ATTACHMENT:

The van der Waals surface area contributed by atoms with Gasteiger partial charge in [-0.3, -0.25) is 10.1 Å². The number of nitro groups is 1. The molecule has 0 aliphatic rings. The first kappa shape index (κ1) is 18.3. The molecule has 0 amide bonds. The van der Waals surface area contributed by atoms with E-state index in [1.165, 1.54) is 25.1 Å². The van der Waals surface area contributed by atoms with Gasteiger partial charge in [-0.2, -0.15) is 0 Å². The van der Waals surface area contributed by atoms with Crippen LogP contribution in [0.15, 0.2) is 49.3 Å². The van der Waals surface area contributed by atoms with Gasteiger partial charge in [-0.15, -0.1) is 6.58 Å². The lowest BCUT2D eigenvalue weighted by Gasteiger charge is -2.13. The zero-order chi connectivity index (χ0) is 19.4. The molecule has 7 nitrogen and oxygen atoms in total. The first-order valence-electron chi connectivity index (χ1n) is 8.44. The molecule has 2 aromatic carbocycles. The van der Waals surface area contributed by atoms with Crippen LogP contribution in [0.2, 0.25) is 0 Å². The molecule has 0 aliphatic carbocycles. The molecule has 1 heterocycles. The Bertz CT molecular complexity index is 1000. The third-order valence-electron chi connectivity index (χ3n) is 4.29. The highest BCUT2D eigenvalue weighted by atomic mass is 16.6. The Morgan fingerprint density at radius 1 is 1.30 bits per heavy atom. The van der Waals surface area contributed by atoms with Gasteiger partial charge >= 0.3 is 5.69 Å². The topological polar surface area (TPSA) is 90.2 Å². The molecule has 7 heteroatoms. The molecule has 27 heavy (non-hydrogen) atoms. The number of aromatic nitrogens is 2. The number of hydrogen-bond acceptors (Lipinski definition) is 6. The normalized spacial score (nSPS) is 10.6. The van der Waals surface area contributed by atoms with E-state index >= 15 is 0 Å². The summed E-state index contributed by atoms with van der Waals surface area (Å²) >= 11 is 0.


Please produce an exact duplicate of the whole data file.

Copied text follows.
The van der Waals surface area contributed by atoms with Gasteiger partial charge in [-0.3, -0.25) is 10.1 Å². The number of nitro groups is 1. The molecule has 0 aliphatic rings. The first kappa shape index (κ1) is 18.3. The molecule has 0 amide bonds. The van der Waals surface area contributed by atoms with E-state index in [1.165, 1.54) is 25.1 Å². The van der Waals surface area contributed by atoms with Gasteiger partial charge in [-0.2, -0.15) is 0 Å². The van der Waals surface area contributed by atoms with Crippen LogP contribution in [0.15, 0.2) is 49.3 Å². The van der Waals surface area contributed by atoms with Gasteiger partial charge in [-0.15, -0.1) is 6.58 Å². The lowest BCUT2D eigenvalue weighted by Gasteiger charge is -2.13. The zero-order chi connectivity index (χ0) is 19.4. The molecule has 7 nitrogen and oxygen atoms in total. The first-order valence-electron chi connectivity index (χ1n) is 8.44. The molecule has 2 aromatic carbocycles. The van der Waals surface area contributed by atoms with Crippen LogP contribution in [0.2, 0.25) is 0 Å². The molecule has 0 aliphatic carbocycles. The molecule has 1 heterocycles. The Bertz CT molecular complexity index is 1000. The third-order valence-electron chi connectivity index (χ3n) is 4.29. The highest BCUT2D eigenvalue weighted by atomic mass is 16.6. The Morgan fingerprint density at radius 1 is 1.30 bits per heavy atom. The van der Waals surface area contributed by atoms with Gasteiger partial charge >= 0.3 is 5.69 Å². The topological polar surface area (TPSA) is 90.2 Å². The molecule has 7 heteroatoms. The molecule has 27 heavy (non-hydrogen) atoms. The number of aromatic nitrogens is 2. The number of hydrogen-bond acceptors (Lipinski definition) is 6. The normalized spacial score (nSPS) is 10.6. The van der Waals surface area contributed by atoms with E-state index >= 15 is 0 Å². The summed E-state index contributed by atoms with van der Waals surface area (Å²) >= 11 is 0.